Atlanta has been able to make great strides in its ambitious quest to become a center of excellence in cybersecurity in large part because of the tremendous support Atlanta Information Management (AIM) has gotten from top officials-- from the mayor's office to the CIO, Atlanta CISO Taiye Lambo told an SC Congress Atlanta
audience during a keynote address Tuesday.
That "the CIO was hired by the mayor two years ago and saw the need to hire a CISO" underscores management's commitment to making security priority for a city of about 500,000 that boasts one of the world's busiest airports (reaching 100 million travelers last year), Lambo said. "The Mayor [Kasim Reed] has always been about the best in class. We're taking that tone from the top and implementing it at the IT level."
In his six years in office, Reed has nearly doubled the police force, but the city's CISO said public safety depends on more than just a physical force. "The mayor had invested in the Atlanta police department, but if IDs are compromised people won't feel safe," said Lambo. The city would run the risk of losing data confidentiality and integrity, with some potentially deadly results. "To make traffic lights smarter, we need to put them on the internet or at least make them internet-connected and that exposes us, he explained. "If integrity is compromised, there could be a loss of life."
In addition, a smart city whose data integrity is compromised, becomes a "dumb" city quickly, he noted.
Since governments at local, state and federal levels continue to be the targets of cyberattacks, the likelihood of compromise is a real, said the CISO, who assumed his position last year just three days before the city was hit with a massive distributed denial of service (DDoS) attack. And the results of a breach could be devastating, potentially costing the city $100 million, he added.
To prove just how damaging a breach could be, Lambo and his team showed how one could impact four out of the mayor's five stated priorities. For example, a breach can reduce productivity or damage the city's reputation, hampering, respectively, the operational efficiency and economic growth priorities set by the mayor. The increased costs could affect the city's financial stability, another mayoral goal and identify theft could compromise public safety.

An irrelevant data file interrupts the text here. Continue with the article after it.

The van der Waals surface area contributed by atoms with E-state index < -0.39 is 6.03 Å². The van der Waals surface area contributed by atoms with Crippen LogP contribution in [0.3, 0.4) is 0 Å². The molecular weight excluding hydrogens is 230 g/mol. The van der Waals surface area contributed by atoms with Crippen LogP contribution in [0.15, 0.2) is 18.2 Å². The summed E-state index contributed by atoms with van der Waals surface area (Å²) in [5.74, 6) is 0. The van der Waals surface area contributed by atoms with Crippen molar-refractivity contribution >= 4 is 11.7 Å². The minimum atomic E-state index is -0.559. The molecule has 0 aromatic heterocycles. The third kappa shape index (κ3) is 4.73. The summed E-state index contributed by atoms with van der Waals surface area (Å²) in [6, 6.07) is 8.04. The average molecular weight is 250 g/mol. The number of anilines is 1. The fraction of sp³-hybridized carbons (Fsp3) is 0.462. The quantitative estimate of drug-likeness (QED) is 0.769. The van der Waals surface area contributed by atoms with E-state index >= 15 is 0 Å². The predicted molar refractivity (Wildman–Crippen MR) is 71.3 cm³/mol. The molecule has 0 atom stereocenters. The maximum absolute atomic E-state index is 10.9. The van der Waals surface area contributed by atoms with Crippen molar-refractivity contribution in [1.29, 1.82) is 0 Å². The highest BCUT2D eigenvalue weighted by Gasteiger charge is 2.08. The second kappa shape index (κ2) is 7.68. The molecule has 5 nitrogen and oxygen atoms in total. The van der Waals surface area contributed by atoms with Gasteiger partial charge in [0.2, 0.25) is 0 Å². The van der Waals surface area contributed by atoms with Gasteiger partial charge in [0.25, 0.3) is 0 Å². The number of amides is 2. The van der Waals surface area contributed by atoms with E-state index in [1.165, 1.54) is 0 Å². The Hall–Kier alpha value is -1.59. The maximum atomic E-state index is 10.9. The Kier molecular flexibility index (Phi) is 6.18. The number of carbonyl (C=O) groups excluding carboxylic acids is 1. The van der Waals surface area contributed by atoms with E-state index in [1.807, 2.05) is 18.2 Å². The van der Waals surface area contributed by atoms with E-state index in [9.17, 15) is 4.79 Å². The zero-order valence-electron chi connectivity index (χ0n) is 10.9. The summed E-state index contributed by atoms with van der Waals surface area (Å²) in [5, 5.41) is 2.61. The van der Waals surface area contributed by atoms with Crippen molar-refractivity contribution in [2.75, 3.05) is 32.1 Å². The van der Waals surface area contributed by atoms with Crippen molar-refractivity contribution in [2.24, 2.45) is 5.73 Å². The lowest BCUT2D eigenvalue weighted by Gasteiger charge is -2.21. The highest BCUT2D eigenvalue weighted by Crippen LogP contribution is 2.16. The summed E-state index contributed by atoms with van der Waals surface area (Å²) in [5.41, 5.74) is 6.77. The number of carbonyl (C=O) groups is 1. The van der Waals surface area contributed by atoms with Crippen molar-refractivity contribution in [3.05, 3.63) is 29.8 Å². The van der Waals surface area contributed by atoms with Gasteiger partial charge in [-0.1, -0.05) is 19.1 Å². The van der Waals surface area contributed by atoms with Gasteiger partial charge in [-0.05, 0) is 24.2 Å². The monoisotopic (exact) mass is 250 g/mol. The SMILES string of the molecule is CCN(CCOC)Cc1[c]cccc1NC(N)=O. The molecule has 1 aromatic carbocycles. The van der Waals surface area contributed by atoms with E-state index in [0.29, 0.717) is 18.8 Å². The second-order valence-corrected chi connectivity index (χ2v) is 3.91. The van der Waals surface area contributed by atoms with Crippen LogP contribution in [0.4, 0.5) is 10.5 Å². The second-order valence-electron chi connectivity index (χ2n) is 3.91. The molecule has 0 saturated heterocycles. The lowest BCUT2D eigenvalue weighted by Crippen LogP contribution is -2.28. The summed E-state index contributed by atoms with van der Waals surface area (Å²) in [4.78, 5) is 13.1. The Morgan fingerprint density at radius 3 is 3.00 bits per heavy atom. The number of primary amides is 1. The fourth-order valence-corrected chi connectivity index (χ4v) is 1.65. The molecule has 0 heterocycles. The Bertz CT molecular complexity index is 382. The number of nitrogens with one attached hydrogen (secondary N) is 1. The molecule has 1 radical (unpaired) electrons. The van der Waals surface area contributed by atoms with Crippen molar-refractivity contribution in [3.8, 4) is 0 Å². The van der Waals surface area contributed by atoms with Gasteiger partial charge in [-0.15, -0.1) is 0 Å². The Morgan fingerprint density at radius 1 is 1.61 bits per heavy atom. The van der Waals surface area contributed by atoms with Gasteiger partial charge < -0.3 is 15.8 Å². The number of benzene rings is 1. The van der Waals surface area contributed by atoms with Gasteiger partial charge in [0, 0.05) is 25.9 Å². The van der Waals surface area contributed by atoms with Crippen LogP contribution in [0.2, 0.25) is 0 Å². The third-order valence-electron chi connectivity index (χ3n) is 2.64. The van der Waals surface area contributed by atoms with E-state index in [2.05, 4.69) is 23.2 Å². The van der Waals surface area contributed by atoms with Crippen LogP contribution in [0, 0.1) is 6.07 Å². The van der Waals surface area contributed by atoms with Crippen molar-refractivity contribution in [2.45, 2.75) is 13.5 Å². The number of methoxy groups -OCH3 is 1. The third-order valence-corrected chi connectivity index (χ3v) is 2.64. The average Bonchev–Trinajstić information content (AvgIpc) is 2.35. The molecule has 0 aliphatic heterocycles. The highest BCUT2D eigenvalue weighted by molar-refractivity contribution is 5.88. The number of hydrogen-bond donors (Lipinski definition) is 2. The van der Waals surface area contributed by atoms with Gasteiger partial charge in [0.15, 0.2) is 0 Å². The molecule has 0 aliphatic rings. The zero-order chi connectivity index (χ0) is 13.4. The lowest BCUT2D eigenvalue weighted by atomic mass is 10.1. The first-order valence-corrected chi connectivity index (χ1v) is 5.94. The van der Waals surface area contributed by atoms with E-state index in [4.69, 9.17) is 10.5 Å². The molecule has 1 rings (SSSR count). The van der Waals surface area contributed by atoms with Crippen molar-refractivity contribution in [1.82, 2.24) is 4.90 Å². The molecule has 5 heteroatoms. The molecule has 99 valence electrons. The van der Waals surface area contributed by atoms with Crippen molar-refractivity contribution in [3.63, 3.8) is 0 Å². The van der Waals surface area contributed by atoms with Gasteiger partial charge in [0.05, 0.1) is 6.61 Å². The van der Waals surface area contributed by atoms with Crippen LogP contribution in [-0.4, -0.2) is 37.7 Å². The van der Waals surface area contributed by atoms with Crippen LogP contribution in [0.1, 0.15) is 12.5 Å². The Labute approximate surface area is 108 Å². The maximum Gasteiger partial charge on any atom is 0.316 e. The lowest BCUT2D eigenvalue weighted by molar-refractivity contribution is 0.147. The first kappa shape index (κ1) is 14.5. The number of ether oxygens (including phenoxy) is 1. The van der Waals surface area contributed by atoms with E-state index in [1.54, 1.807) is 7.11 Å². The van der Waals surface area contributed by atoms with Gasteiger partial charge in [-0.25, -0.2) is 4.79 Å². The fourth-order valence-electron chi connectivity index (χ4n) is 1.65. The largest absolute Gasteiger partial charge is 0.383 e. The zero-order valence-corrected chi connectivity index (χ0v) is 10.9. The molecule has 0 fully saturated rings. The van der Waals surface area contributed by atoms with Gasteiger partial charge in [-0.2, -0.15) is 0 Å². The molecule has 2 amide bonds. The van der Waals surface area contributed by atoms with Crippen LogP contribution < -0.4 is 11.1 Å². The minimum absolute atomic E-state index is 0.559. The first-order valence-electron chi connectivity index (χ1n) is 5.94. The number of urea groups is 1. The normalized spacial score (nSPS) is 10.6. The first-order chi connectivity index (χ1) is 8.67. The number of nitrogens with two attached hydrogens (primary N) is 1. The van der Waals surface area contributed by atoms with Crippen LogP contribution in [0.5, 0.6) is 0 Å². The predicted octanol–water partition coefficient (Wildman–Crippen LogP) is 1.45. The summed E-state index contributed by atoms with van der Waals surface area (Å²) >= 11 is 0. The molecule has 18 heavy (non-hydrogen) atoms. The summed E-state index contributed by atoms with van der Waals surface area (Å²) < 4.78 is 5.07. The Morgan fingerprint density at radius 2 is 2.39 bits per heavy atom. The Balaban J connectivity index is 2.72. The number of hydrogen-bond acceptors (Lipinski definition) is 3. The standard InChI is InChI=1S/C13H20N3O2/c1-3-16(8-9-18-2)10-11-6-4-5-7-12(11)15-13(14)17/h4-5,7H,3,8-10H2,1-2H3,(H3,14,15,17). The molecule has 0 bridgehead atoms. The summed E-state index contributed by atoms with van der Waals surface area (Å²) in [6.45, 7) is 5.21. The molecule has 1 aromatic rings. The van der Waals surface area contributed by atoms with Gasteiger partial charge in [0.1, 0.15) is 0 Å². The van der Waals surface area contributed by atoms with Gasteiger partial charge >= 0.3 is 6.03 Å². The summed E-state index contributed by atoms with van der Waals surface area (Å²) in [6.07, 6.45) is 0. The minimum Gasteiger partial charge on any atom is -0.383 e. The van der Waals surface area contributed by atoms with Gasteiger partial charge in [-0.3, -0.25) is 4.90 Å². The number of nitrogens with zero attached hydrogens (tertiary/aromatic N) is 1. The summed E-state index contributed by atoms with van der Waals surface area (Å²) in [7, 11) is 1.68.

The mayor established a governance board that includes, among others, the city's CIO, CTO, director of enterprise risk management, finance risk management manager and assistant police chief, and when Lambo joined the ranks, Reed charged him with leading it. That board has been instrumental in advising AIM on needs, challenges and feasibility of security plans. And it urged him to obtain a critical success factor, vocal buy in from the top, by having the mayor make a video that emphasized the need for a culture of security and urged adherence to policies and procedures.
While Atlanta strives to achieve the gold standard for excellence -- ISO 27001 Certification plus CMM I Level 3 -- Lambo hastened to point out that security hinges on more than just compliance. "The Titanic was compliant, it met safety requirements," he said. "They just forgot to do a risk assessment to see the affects of hitting an iceberg."
The CISO's team has put considerable effort into risk analysis. "We've Identified critical assets and done risk assessment against them," said Lambo. The city has prioritized items in its general fund based on that risk assessment. Next, it will tackle watershed services and finally Atlanta's sprawling Hartsfield International and Jackson airports.
Risk prioritization should be done at least once a year, though Lambo said once a quarter would be better and every month ideal.
"Now we're data centric," said Lambo, noting that the easiest way to "eat an elephant" is by the slice. The next elephant served up for the team? "Critical infrastructure," he said. "It's a big area of focus next year."